The first 30 seconds of your report  

How should we start our reports? Answer: we should ‘start at the end’. That is, hit people with conclusions, recommendations. 

Sounds obvious – surely we all do this. No. In reports, many ‘Executive Summaries’ don’t summarise. Here’s a typical one (and it really existed): “This report gives updates on responses to our consultation, outlines developments, and seeks approval for our proposal.”

Here’s another: “New EU rules change what we must do. See the report for the rules and how we must change”.

And another: “We have four options for our new IT. This report looks at their pros and cons, then on page 16 we say which option is best.”  

No. In the first sentence, spell it out. E.g. “Because of new EU rules, we need two more HR people at a cost of £80k a year”. That’s better. Or: “I need £50k to buy system XYZ to help us reduce risk”. Spell it out in the first sentence. Or at a pinch, the second.

There are huge benefits to 'starting at the end'. We give context to help people better judge the comments that follow. We put less of a strain on people’s short term memory. We appear focused and action-oriented. We avoid wasting readers’ time if we’re pushing on an open door – readers see the opening line, then say: “Sounds good… thanks”.

And we spare readers an Agatha Christie novel – many reports and talks introduce four alternatives, give background to each, throw in red herrings, kill two ideas off half way through, then – finally – give the big reveal on the last page. They’re 15-page Magical Mystery Tours. Or - if you prefer a different Beatles track – they’re The Long And Winding Road.

Starting at the end is great. It’s also the bit of my training day where people are most delusional. When I tell delegates: “Start at the end”, some look agog. “I always do that”, they retort. Then later in the day, they briefly look at one of their own documents and realise it’s a Magical Mystery Tour. “Doh!” they think.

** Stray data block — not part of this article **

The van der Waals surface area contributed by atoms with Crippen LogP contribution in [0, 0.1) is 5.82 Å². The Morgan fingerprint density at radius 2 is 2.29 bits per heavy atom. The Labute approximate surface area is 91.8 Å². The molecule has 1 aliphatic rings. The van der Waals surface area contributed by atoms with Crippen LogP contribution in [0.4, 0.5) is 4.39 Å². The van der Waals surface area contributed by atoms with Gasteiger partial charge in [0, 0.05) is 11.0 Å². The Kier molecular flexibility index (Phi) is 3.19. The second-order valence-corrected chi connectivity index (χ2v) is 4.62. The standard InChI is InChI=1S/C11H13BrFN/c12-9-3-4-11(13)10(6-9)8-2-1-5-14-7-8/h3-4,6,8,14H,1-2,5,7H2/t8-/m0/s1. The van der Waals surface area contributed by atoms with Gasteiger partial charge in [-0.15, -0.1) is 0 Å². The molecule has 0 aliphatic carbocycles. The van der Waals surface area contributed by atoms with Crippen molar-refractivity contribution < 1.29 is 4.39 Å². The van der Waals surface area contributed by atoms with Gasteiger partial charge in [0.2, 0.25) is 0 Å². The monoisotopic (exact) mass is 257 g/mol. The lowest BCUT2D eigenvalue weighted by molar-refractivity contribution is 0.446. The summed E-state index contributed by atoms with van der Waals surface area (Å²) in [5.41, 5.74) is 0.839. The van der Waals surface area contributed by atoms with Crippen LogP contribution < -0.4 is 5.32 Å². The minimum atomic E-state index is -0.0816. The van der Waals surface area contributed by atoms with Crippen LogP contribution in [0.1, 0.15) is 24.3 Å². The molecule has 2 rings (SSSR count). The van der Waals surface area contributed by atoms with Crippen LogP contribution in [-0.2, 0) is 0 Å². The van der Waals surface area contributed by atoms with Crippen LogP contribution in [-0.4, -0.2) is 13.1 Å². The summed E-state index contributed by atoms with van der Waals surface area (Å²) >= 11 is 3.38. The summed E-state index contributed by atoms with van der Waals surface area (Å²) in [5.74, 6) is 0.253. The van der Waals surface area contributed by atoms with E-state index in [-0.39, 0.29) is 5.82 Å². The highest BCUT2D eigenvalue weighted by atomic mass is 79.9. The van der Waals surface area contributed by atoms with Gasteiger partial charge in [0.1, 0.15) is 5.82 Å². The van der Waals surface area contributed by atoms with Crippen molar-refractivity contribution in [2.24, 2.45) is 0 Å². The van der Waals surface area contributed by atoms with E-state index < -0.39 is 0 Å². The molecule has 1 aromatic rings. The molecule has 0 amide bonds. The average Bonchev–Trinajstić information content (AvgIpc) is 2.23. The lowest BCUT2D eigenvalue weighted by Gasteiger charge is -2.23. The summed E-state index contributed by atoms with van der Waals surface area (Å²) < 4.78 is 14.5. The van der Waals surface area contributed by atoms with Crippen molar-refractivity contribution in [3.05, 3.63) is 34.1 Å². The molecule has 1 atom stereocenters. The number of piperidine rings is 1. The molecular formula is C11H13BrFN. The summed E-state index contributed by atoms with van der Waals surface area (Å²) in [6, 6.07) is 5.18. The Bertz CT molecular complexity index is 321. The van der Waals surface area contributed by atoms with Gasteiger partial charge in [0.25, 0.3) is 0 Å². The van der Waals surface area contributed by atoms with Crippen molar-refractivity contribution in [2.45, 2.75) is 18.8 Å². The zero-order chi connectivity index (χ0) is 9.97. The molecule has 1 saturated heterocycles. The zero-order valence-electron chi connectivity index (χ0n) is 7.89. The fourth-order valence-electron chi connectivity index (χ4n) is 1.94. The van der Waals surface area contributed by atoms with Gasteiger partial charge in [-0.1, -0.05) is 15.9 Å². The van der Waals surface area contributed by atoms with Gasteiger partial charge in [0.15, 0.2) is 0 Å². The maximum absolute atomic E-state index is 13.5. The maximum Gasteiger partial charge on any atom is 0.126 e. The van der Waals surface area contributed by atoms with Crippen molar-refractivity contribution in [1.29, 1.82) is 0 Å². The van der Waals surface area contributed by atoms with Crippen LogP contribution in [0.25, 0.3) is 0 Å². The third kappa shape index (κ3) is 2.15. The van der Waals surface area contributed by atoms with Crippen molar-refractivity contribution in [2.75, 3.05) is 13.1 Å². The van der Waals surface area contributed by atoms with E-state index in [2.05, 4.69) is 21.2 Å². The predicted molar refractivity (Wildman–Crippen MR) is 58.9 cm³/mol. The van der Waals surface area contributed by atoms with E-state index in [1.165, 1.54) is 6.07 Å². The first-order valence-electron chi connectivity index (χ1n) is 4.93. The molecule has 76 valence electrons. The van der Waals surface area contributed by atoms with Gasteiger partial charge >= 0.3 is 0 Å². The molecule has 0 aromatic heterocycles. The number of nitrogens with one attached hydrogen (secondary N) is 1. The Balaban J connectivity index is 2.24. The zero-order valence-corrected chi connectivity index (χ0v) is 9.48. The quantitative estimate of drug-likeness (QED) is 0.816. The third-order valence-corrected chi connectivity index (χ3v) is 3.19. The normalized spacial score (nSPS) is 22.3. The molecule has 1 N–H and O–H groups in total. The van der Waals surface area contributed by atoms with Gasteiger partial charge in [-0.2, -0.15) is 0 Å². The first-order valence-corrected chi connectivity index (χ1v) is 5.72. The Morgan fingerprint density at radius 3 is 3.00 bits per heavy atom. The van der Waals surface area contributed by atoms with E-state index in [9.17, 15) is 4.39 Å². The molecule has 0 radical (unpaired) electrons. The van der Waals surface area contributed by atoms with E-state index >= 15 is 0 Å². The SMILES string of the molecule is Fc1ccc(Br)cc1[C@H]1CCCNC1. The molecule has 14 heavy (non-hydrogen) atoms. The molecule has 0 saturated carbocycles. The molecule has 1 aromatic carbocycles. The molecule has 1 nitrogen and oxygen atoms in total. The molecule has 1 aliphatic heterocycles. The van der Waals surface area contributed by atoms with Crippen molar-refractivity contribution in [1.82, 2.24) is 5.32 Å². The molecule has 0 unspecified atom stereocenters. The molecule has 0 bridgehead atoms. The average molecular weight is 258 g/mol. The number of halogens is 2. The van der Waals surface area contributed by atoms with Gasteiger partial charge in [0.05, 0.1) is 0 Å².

There's much, much more to this topic. Questions ("What if it's bad news?"). Concerns ("But my topic is complex...?"). What if you must follow a template whose first section is: "Introduction", not "Conclusion"?

Also, should we start at the end for talks? What if it's a training day?

Questions, questions. Let's deal with one.

What if readers need context? Give it in the first one or two lines, and maybe even merge it with the conclusion in the opening sentence... like I did earlier: "Because of new EU rules" (there you go, that's the context...) "we need two more HR people etc".  

As for other queries and concerns, my Clarity and Impact book has a 13-page Chapter on it all (called: "Your first 30 seconds", oddly enough).

And if wondering how to work out what to include in your 'first-30-seconds' spiel - and what not to - I've a Chapter on that too (it's just five pages).

And it's free - here it is.


PS Above, I mentioned ‘delusional’… did you hear about the bloke who skipped a Course on “How to address delusional thinking” because he didn’t think he’d learn anything new. And – this one is true – I know someone who attended a Time Management Course that over-ran.


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